Stripping Project Management to Its Core: Time Management Planning Simplified

I want to continue our series on stripping project management to its core, with an article which tries to summarize time management planning in a series of simple questions. Answering them should give you enough information to create a good project schedule. Lets go through these questions and see if they make sense.

What is the best order of things?

Look through the drawings created during scope planning. Take all the elements you agreed to deliver as part of your project scope and start formulating the order of how things will be done. You don’t necessarily need to get this done 100% correct at this stage. It is enough to put all the elements on “paper” and go through the next few questions.

Who will do what?

Once you know what needs to be done and most (if not all) the activities for each item that needs to be delivered, you need to clarify who will deliver what. Having this conversation will reveal additional activities that you were not aware at the beginning and possible a new set of constraints. This is definitely a good conversation to have before starting to execute the project.

Dilbert.com

How much will it take?

Now that you know what needs to be done and who will do it, you need to get clarity on how much time everything will take. Take each activity, analyze it with your team and discuss its duration. This conversation will also have healthy results: it will help you identify false assumptions, additional constraints and bring further clarity to project team members.

Draw it

Drawing what you need & want to deliver during scope planning is a very good exercise. Drawing your schedule, based on the answers to the previous three questions, is critical. Something not to be missed. Even if you have a simple project to manage, you should at list draw a diagram showing all the activities, in their appropriate order. For any project that has a bit of complexity, having a schedule created is a big helper in tracking what goes on during project execution.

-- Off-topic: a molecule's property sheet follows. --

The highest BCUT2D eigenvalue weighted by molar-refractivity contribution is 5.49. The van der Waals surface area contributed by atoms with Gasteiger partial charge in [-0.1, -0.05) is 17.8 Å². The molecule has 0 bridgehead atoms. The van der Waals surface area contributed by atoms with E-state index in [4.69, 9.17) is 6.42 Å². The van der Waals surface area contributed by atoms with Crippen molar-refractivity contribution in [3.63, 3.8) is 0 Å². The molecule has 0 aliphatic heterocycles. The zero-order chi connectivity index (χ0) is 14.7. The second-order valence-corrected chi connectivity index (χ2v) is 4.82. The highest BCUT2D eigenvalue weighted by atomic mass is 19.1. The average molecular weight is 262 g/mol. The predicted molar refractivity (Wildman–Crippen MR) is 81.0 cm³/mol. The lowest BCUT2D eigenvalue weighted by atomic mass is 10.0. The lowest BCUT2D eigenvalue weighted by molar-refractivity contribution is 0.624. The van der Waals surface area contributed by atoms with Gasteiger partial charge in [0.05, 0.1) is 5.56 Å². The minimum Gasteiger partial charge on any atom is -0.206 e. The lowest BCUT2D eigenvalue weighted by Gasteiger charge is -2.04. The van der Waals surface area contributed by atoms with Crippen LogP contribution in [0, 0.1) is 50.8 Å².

What’s top priority & what is flexible?

The next question should be a familiar one to all project managers with some degree of experience. Being clear on your critical path and your top priority activities, is critical to a good execution of the project. Sharing the priorities with the whole team and making sure people understand them, brings you step closer to success.
Also, knowing the activities where you have some degree of flexibility when it comes to their execution date, can be very helpful in tough situations.

Your feedback!

In this article I did not try to write all the questions that can help you create a great plan.Only the ones which are truly mandatory and good enough to create a schedule for most projects. If you agree or don’t agree with them, don’t hesitate to share your opinion below. For more articles in this series, check out the recommendations below.

Related content:

Stripping Project Management to Its Core: Cost Management Planning in Three Questions
Stripping Project Management to Its Core: Evaluating Project Risk with a Few Questions
Stripping Project Management to Its Core: Planning Happiness

Add new comment

- nice2 - sales1